C. If you are still finding the going tough ask other parents in similar situations (parents with a child who goes to the same school and needs an AAC device to help communicate) to work together to change the schools mind. The voice of one may be ignored but an outcry from many parents will not be drowned out.

D. Bring in outside advocates who will stand by your side and will help request, cajole and maybe even threaten legal proceedings. A professional advocate knows how to talk the school’s language and can cut through the red tape.

6. Be Informed- Resources to back up your claims

To further prove your point show them that schools all over the country are starting to implement iPads in special education classrooms. Here are some links to articles and videos about schools all around the country using iPads in the Classroom.

Schools find iPads help special needs pupils –Martinsville, Virginia
EDUCATION MATTERS: Schools using iPads to help autistic students – Millford, Connecticut
Interactive iPads help special ed students – Monmouth, Illinois
Using iPads to teach special needs kids – Bowling Green, Ohio
School uses iPads to help teach special needs students – Pima, Arizona
Marin Co. to issue iPads for its special ed students – Marin County, California


The Rest of the Series:

  1. The Special Needs iPad & App Series: Welcome
  2. 7 Assistive communication (AAC) apps for the iPad, iPhone and iPod touch
  3. 7 Scheduling and Behavioral Apps to help with transitions and more
  4. 11 Social Skills & Life Skills Apps in iPad App Store
  5. 10 Websites to Find Special Needs Apps for the iPad & iPhone
  6. 7 Special Needs Apps in the Google Android Market
  7. On a tight budget? 7 ways to get an ipad for your child with special needs
  8. 6 steps to get the iPad into your child’s special education classroom
  9. 4 Special Needs iPad/iPhone Apps for the Future

More Special Needs Apps

Looking for more special needs apps? Check out the Special Needs App Review!

With over a thousand apps now available to help individuals with special needs it has become increasingly difficult to find and choose the right special needs app. The Friendship Circle App Review gives you the ability to find the perfect special needs app for your child.

Special Needs App Review

Tzvi Schectman

Written on March 31, 2011 by:

Tzvi Schectman is the Family Coordinator for the Friendship Circle of Michigan and the Editor of the the Friendship Circle Blog. You can connect with Tzvi on LinkedIn and Google+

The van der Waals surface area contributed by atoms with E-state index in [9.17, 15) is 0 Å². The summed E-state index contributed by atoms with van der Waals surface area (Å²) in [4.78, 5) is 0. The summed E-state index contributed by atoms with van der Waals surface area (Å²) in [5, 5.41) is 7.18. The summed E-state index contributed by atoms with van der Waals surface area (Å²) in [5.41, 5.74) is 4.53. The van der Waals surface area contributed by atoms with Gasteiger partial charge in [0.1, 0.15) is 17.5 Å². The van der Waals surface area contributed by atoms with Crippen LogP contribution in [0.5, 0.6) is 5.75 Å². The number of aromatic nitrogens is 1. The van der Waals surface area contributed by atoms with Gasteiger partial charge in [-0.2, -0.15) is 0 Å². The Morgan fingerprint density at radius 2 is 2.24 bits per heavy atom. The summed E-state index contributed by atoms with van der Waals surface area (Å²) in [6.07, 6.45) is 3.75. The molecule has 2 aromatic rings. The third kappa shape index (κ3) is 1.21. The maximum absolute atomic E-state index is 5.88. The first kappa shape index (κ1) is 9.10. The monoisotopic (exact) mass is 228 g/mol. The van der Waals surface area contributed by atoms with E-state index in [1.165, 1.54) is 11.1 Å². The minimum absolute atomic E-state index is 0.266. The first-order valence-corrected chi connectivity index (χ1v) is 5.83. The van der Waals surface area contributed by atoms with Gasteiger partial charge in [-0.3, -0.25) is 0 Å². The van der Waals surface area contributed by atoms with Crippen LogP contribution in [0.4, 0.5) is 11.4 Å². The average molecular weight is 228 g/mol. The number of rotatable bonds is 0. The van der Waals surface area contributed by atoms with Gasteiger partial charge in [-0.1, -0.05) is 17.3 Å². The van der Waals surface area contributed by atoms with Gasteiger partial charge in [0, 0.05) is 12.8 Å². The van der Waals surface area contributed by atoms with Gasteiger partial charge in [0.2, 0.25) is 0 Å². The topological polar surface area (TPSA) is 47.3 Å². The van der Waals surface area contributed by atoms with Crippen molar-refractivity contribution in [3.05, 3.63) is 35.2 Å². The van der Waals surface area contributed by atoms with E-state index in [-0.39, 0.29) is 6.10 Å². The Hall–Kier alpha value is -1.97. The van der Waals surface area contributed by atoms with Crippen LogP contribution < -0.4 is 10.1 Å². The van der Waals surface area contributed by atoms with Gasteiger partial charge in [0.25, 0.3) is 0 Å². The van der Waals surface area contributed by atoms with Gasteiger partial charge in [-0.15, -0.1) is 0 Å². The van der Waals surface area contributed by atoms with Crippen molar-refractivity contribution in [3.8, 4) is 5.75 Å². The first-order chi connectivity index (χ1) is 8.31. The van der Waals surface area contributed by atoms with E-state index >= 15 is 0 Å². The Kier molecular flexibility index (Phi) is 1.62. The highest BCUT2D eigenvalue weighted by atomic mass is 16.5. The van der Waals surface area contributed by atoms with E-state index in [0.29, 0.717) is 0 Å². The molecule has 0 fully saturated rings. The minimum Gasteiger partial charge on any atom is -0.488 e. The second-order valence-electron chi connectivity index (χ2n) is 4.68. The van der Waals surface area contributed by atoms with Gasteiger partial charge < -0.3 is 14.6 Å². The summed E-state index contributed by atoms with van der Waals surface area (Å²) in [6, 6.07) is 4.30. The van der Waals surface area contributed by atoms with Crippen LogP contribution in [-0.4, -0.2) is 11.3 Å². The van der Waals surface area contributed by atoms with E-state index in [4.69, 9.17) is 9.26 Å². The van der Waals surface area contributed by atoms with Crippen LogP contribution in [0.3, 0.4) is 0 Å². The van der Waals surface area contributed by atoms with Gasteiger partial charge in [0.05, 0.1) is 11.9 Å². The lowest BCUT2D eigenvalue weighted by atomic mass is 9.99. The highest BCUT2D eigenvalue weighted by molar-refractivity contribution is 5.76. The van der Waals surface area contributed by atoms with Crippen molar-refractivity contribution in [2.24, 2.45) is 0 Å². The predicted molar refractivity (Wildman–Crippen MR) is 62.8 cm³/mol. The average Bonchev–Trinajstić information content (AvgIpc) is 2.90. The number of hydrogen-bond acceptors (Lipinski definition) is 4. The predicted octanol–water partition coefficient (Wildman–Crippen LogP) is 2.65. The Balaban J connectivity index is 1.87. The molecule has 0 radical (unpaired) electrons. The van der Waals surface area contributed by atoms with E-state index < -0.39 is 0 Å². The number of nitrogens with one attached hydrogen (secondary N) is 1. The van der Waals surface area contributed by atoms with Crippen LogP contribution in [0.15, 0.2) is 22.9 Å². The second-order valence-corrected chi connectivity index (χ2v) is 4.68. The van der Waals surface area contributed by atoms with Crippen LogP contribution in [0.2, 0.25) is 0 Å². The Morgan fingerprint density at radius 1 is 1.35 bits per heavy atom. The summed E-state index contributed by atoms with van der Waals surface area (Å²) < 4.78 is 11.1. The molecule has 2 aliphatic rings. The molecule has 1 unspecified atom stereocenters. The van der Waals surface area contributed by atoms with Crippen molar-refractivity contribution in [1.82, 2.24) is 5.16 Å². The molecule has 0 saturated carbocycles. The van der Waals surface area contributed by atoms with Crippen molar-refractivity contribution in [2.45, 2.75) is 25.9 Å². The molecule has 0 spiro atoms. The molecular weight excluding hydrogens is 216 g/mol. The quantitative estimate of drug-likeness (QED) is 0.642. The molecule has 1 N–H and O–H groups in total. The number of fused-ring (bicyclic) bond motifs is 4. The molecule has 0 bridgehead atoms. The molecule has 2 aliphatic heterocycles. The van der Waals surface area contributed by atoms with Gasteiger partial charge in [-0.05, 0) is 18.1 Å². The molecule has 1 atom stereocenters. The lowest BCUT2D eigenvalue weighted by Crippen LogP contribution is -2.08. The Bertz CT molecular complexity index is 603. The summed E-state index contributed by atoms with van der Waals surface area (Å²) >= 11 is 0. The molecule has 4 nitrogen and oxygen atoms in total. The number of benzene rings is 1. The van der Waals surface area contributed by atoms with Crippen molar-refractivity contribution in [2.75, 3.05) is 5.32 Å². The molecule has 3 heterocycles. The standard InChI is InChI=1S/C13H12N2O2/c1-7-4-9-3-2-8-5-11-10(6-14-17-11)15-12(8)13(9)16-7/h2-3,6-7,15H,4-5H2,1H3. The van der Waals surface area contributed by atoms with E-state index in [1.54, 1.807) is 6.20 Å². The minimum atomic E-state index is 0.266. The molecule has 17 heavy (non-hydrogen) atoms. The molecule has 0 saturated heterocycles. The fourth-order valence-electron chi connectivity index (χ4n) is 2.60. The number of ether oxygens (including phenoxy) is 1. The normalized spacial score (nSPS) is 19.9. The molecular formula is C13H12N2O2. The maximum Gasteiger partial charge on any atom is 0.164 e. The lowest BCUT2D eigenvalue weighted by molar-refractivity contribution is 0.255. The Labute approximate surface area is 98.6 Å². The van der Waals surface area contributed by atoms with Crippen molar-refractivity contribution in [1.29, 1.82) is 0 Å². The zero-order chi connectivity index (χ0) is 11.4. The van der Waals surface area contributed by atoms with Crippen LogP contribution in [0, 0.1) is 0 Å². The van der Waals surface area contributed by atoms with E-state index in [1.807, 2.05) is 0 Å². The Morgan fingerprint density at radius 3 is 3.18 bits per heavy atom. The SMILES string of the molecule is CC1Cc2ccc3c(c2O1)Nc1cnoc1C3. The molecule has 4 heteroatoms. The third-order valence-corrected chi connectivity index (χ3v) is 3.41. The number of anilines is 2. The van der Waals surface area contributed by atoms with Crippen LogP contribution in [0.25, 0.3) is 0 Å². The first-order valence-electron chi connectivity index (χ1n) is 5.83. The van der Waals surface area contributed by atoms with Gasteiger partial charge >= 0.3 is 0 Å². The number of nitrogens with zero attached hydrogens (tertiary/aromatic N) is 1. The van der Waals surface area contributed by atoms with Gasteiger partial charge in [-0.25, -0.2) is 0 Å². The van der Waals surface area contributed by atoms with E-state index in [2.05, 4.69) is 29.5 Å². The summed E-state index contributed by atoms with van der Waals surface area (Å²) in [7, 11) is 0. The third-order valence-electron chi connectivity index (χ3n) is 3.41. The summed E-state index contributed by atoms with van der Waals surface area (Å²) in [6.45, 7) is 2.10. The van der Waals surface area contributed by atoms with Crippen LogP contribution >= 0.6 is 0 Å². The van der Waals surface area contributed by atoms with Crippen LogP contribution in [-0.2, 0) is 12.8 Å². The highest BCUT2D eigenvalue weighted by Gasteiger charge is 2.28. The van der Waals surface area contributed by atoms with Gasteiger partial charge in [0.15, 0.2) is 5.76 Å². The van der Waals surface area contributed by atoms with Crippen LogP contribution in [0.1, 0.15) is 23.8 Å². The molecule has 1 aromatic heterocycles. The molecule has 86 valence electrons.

• mbaud

    I like the iPad as a communication device, but I still always use feature matching for assessment purposes since there are several features unavailable of the apple products (touch screen sensitivity, etc…) The argument for “it’s hard to program” is not necessarily true.  To program the “better” AAC apps (i.e., P2G or TouchChat) they take some skill and knowledge as well, with the proper training any parent and even the child themselves can program a DynaVox, PRC, Saltillo or other companies devices.

  • This is a fantastic post. Increasingly, iPads are being shown to greatly improve the learning of children with special needs.

  • Jackie Susnik

    AAC is not a “one size fits all” so I am very concerned about your statement:

    “If you are still finding the going tough ask other parents in similar situations (parents with a child who goes to the same school and needs an AAC device to help communicate) to work together to change the schools mind.”

    I totally agree with what is presented by mbaud, and that AAC feature match is essential.  One child receiving  a specific AAC solution in no way indicates that this solution is appropriate for another  child with developmental disabilities.  That is like saying everyone should drive the same make/model of car or wear the same type of jacket, just because we are all people.    it fails to take into consideration that I might be a “chilly” person and want heavier jacket, while another might be “warm blooded” and prefer a lighter or no jacket.  We would not recommend that all parents run out and get the same exact jacket for every child, claiming that will meet their needs.